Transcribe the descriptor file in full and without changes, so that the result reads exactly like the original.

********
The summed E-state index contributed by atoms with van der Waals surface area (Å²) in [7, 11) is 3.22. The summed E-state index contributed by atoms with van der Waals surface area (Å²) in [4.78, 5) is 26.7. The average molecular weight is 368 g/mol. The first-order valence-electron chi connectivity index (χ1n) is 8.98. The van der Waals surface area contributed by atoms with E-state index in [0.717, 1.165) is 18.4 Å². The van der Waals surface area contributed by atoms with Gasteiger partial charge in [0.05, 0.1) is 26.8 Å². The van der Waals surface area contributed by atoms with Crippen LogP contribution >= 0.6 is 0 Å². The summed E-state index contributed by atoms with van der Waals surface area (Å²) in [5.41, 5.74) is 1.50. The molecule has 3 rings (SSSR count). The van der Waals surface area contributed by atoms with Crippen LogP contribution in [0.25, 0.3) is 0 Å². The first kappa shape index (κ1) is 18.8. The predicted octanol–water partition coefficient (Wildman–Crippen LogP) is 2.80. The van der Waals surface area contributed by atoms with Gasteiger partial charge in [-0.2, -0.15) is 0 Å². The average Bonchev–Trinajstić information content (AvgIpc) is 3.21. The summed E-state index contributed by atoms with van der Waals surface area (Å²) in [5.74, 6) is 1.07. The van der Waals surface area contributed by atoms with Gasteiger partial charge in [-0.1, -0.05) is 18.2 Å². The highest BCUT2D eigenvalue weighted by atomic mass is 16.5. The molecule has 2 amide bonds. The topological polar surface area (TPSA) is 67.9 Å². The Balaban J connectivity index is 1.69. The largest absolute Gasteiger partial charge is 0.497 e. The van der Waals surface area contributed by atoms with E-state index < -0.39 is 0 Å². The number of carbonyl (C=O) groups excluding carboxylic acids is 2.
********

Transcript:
The summed E-state index contributed by atoms with van der Waals surface area (Å²) in [7, 11) is 3.22. The summed E-state index contributed by atoms with van der Waals surface area (Å²) in [4.78, 5) is 26.7. The average molecular weight is 368 g/mol. The first-order valence-electron chi connectivity index (χ1n) is 8.98. The van der Waals surface area contributed by atoms with E-state index in [0.717, 1.165) is 18.4 Å². The van der Waals surface area contributed by atoms with Gasteiger partial charge in [0.05, 0.1) is 26.8 Å². The van der Waals surface area contributed by atoms with Crippen LogP contribution >= 0.6 is 0 Å². The summed E-state index contributed by atoms with van der Waals surface area (Å²) in [5.41, 5.74) is 1.50. The molecule has 3 rings (SSSR count). The van der Waals surface area contributed by atoms with Crippen LogP contribution in [0.25, 0.3) is 0 Å². The first kappa shape index (κ1) is 18.8. The predicted octanol–water partition coefficient (Wildman–Crippen LogP) is 2.80. The van der Waals surface area contributed by atoms with Gasteiger partial charge in [-0.2, -0.15) is 0 Å². The average Bonchev–Trinajstić information content (AvgIpc) is 3.21. The summed E-state index contributed by atoms with van der Waals surface area (Å²) in [5.74, 6) is 1.07. The van der Waals surface area contributed by atoms with Gasteiger partial charge in [-0.1, -0.05) is 18.2 Å². The highest BCUT2D eigenvalue weighted by atomic mass is 16.5. The molecule has 2 amide bonds. The topological polar surface area (TPSA) is 67.9 Å². The Balaban J connectivity index is 1.69. The largest absolute Gasteiger partial charge is 0.497 e. The van der Waals surface area contributed by atoms with E-state index < -0.39 is 0 Å². The number of carbonyl (C=O) groups excluding carboxylic acids is 2.